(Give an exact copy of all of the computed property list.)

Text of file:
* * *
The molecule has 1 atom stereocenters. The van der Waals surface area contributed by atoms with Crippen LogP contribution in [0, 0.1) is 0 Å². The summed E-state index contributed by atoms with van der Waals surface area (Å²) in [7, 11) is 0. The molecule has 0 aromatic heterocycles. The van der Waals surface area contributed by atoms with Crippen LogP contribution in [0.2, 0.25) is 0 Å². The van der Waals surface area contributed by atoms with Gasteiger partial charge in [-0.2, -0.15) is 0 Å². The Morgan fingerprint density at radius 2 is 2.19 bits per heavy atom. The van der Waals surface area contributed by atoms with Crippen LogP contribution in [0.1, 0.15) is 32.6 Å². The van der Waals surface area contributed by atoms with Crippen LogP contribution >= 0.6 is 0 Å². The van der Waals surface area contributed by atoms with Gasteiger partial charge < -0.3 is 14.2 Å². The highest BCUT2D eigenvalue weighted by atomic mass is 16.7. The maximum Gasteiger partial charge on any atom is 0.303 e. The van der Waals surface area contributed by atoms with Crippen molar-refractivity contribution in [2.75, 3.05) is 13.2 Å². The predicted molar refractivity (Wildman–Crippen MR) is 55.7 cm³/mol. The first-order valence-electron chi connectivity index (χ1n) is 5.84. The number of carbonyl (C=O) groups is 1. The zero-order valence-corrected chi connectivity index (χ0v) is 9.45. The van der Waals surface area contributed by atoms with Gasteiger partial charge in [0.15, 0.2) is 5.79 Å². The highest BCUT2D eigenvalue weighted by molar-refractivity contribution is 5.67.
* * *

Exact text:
The molecule has 1 atom stereocenters. The van der Waals surface area contributed by atoms with Crippen LogP contribution in [0, 0.1) is 0 Å². The summed E-state index contributed by atoms with van der Waals surface area (Å²) in [7, 11) is 0. The molecule has 0 aromatic heterocycles. The van der Waals surface area contributed by atoms with Crippen LogP contribution in [0.2, 0.25) is 0 Å². The van der Waals surface area contributed by atoms with Gasteiger partial charge in [-0.2, -0.15) is 0 Å². The Morgan fingerprint density at radius 2 is 2.19 bits per heavy atom. The van der Waals surface area contributed by atoms with Crippen LogP contribution in [0.1, 0.15) is 32.6 Å². The van der Waals surface area contributed by atoms with Crippen LogP contribution >= 0.6 is 0 Å². The van der Waals surface area contributed by atoms with Gasteiger partial charge < -0.3 is 14.2 Å². The highest BCUT2D eigenvalue weighted by atomic mass is 16.7. The maximum Gasteiger partial charge on any atom is 0.303 e. The van der Waals surface area contributed by atoms with Crippen molar-refractivity contribution in [2.75, 3.05) is 13.2 Å². The predicted molar refractivity (Wildman–Crippen MR) is 55.7 cm³/mol. The first-order valence-electron chi connectivity index (χ1n) is 5.84. The number of carbonyl (C=O) groups is 1. The zero-order valence-corrected chi connectivity index (χ0v) is 9.45. The van der Waals surface area contributed by atoms with Gasteiger partial charge in [0.15, 0.2) is 5.79 Å². The highest BCUT2D eigenvalue weighted by molar-refractivity contribution is 5.67.